Read More

WeGov

7 Tactics for Your Civic App That You Can Learn From Twitter and Airbnb

BY Susannah Vila | Wednesday, October 2 2013

If you are looking to improve your civic app, don't be afraid to look at non-civic models like Twitter (petesimon/flickr)

It may sound obvious, but without users, it’s not possible for software to do much of anything - let alone facilitate social change. As we explored in our last post, a few organizations and individuals have started hosting ongoing conversations among technologists and people who can use data and applications to address civic issues. But this is only the tip of the iceberg. Engaging the right people at the right time requires a variety of different tactics. Many of these tactics can be borrowed from user acquisition teams at non-civic applications like Yelp, Airbnb, or Dropbox. Read More

WeGov

Jack Dorsey Tweets @HassanRouhani About Access to Twitter in Iran

BY Jessica McKenzie | Tuesday, October 1 2013

The President of Iran is tweeting with Jack Dorsey. Read More

WeGov

In Vietnam, Activist Group Takes a “SexyBack” Approach to Fighting Censorship

BY Jessica McKenzie | Tuesday, October 1 2013

Screenshot from the Facebook Back video parody below

You know all that witty (and not-so-witty) banter about the government shutdown taking place on your Facebook newsfeed right now? In Vietnam that would be illegal.

Since the draconian Decree 72 went into effect on September 1, citizens are banned from discussing news and current events—or really anything that does not pertain to themselves personally—on blogs or social media sites. Activists and bloggers, however, cannot capitulate to the government's restrictions, not when bloggers and citizens journalists have become the “de facto media.” That's why the pro-democracy group Viet Tan offers virtual training in cybersecurity for bloggers and activists.

Read More

WeGov

Australians Save Shuttered Climate Council By Crowdfunding AUD $800K in Three Days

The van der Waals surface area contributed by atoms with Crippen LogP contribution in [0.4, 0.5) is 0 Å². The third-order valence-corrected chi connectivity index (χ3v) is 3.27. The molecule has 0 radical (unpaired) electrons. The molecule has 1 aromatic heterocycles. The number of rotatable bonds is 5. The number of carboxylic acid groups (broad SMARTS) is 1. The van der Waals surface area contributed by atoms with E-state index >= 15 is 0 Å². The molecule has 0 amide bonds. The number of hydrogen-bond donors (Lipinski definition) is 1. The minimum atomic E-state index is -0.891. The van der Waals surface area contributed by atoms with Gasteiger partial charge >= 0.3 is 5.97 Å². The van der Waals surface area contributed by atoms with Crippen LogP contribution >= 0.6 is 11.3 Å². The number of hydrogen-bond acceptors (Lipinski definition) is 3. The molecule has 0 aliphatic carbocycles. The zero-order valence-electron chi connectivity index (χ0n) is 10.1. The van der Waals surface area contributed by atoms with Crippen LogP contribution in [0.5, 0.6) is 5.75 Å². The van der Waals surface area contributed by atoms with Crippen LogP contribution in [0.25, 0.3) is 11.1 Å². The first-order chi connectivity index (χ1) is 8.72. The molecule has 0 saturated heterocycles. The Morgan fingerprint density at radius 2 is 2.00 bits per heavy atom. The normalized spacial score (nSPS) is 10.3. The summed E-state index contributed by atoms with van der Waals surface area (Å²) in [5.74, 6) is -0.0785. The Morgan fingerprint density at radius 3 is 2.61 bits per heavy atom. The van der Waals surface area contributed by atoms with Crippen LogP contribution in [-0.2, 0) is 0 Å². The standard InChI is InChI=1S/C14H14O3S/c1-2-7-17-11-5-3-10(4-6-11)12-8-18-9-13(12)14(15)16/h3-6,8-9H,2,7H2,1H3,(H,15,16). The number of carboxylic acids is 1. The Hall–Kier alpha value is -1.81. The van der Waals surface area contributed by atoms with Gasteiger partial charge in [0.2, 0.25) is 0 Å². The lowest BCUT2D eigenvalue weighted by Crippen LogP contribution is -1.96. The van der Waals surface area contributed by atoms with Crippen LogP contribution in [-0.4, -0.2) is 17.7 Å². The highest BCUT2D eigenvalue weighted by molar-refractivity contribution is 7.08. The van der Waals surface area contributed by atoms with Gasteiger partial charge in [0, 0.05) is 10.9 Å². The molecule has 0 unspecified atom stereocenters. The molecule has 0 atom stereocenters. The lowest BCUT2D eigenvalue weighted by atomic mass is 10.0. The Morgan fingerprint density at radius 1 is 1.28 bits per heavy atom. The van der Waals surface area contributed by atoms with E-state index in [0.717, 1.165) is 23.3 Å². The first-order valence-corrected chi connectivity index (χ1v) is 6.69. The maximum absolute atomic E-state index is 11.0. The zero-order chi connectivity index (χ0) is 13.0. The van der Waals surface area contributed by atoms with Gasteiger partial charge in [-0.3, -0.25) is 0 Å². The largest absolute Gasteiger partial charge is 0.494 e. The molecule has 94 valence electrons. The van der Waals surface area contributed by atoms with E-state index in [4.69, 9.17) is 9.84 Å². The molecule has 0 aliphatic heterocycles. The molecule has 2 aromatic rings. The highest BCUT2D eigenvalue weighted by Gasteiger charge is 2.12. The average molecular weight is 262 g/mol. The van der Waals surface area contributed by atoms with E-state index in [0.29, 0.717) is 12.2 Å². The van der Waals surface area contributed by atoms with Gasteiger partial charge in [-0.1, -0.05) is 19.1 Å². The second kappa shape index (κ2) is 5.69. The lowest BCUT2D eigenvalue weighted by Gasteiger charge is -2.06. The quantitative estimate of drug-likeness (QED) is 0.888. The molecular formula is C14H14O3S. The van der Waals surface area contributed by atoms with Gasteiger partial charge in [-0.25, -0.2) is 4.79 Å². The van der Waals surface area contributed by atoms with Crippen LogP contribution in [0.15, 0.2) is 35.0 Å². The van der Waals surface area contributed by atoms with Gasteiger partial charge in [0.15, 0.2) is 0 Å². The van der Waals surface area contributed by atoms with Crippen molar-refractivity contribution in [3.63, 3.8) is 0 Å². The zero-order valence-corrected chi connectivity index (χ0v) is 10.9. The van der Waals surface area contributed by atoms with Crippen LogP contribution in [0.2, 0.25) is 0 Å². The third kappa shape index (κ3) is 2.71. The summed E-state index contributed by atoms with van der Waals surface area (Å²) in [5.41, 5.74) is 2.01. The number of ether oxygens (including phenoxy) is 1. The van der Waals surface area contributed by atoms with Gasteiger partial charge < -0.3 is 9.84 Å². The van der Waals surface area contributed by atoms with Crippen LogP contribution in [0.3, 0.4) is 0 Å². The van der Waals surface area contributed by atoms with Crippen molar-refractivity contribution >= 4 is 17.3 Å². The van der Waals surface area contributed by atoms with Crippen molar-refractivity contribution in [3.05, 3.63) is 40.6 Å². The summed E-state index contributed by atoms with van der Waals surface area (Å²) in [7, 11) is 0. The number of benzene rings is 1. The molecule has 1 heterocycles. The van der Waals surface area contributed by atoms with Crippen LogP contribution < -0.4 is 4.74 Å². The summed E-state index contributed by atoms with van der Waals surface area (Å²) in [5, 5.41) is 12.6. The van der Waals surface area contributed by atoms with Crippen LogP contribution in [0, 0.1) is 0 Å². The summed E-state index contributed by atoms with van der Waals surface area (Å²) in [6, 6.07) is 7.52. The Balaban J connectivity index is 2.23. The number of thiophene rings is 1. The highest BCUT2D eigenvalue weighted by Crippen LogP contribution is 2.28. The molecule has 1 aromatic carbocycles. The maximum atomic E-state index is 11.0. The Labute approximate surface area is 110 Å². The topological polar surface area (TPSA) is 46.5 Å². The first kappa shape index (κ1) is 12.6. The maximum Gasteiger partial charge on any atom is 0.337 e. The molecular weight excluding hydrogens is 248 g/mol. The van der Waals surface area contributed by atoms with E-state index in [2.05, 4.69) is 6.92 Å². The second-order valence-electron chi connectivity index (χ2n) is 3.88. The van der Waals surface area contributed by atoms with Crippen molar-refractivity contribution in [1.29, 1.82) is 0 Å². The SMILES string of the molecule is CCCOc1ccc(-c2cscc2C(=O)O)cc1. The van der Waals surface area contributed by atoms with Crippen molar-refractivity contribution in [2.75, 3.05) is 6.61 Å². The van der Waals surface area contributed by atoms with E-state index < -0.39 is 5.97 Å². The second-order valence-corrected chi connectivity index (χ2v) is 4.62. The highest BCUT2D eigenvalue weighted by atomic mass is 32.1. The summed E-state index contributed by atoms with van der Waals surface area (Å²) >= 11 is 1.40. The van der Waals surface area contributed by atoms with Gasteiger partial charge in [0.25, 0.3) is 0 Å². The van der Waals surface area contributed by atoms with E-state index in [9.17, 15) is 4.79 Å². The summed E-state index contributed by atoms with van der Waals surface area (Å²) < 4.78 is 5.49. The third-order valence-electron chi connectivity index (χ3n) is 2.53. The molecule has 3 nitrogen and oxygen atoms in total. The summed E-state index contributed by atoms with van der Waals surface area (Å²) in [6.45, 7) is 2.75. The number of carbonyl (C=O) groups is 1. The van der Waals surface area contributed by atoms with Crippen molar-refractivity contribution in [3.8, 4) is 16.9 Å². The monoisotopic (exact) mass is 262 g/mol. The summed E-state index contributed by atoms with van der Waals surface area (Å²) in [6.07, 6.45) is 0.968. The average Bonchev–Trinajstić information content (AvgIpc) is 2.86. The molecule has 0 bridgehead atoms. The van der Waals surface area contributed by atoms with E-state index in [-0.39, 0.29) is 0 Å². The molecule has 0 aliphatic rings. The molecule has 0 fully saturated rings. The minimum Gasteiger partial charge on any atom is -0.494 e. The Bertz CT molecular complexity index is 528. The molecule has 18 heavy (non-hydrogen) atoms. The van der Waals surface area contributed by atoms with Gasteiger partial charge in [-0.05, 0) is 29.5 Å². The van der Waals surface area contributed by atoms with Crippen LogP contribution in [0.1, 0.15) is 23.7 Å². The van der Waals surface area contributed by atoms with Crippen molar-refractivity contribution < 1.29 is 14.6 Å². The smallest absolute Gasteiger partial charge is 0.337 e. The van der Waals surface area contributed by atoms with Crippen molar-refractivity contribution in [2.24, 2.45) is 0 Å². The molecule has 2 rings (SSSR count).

BY Jessica McKenzie | Monday, September 30 2013

Australia gets hotter and drier (ed 37 ~~ / Flickr)

Australian citizens were outraged after Australia's new prime minister Tony Abbot shuttered the government-funded Climate Commission, which conducts independent studies on the effects of climate change. Instead of merely expressing their anger and disappointment, however, citizens have put their money where their mouths are, funding the “new” nonprofit organization Climate Council in less than a week through an impressive crowdfunding effort.

Read More

WeGov

Has technology changed politics? One British MP says, not so much.

BY Rebecca Chao | Monday, September 30 2013

Nadhim Zahawi (center) sans musical tie (Policy Exchange/flickr)

Nadhim Zahawi is no stranger to the power of the Internet. He is better known as the British MP who set off his musical tie while speaking in parliament, a moment captured on video, which received 500,000 hits. He is also the founder of YouGov, a company that conducts polls via the Internet that performed fairly well. In a talk he gave on Sept. 25th (see the full transcript here) at the British think tank, Centre for Policy Studies, Zahawi argued that while Internet technology hasn’t changed the substance of politics, it has changed the shape of it. While he spoke specifically about British politics, the points he makes is applicable to most Western governments struggling with how to engage an evermore wary public. Read More

WeGov

Ushahidi Responds To Westgate With Two New Emergency Response Tools

BY Jessica McKenzie | Monday, September 30 2013